Yesterday, the Department of Homeland security issued an emergency directive with the subject, “Mitigate DNS Infrastructure Tampering” and ordering the federal agencies to comply with these in order to secure login credentials for their internet domain records.
The DHS directive comes on the heels of research published by FireEye, early this month. The company shared that they have identified huge DNS hijacking affecting multiple domains belonging to the government, telecommunications, and internet infrastructure entities across the Middle East and some other countries. FireEye analysts also believe an Iranian-based group to be the source behind these attacks.
NEW: DHS is preparing to issue a rare “emergency” directive ordering federal civilian agencies to secure login credentials for their DNS records, comes after @FireEye found Iran was manipulating DNS records to divert traffichttps://t.co/j7y92rEt0O
— Greg Otto (@gregotto) January 22, 2019
The directive provides a brief explanation of how the attackers compromise user credentials, alter their DNS records, which enables them to direct user traffic to their system for manipulation or inspection.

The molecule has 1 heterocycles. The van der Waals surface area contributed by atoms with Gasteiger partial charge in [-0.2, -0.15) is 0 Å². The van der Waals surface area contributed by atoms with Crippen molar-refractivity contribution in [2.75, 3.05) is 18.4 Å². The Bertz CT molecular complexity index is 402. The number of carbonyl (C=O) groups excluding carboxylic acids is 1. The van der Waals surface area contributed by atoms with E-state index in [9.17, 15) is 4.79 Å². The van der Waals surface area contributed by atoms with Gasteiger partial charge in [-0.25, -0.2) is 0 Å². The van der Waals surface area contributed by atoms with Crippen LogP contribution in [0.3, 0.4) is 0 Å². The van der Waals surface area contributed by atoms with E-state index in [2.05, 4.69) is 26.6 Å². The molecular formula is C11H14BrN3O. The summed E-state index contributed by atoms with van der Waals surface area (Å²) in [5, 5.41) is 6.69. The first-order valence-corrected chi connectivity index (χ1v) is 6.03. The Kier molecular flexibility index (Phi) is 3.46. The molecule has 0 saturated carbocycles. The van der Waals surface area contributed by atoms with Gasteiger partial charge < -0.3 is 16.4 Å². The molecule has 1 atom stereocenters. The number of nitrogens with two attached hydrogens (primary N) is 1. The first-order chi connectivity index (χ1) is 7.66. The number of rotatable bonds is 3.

This directive includes four actions to mitigate risks from undiscovered tampering, enable agencies to prevent illegitimate DNS activity for their domains, and detect unauthorized certificates. The actions include,
- Audit DNS Records
- Change DNS Account Passwords
- Add Multi-Factor Authentication to DNS Accounts
- Monitor Certificate Transparency Logs
Agencies have 10 business days to implement these instructions. According to CyberScoop, “The directive makes clear that agencies will ultimately be held accountable for their domain-name security policies, regardless of where they maintain their DNS accounts.”
The CISA (Cybersecurity and Infrastructure Security Agency) would also be providing technical assistance to agencies that report anomalous DNS records. They will also review submissions from agencies that are unable to implement MFA on DNS accounts within the timeline and get back to agencies. CISA will also provide additional assistance via their Cyber Hygiene service and will also provide additional guidance to agencies through an Emergency Directive coordination call following the issuance of this directive.
“By February 8, 2019, CISA will provide a report to the Secretary of Homeland Security and the Director of the Office of Management and Budget (OMB) identifying agency status and outstanding issues”, the directive states.
To know more about this news in detail, visit DHS’ official website.
*** This is a Security Bloggers Network syndicated blog from Security News – Packt Hub authored by Savia Lobo. Read the original post at: https://hub.packtpub.com/us-department-of-homeland-security-releases-an-emergency-directive-to-combat-dns-tampering/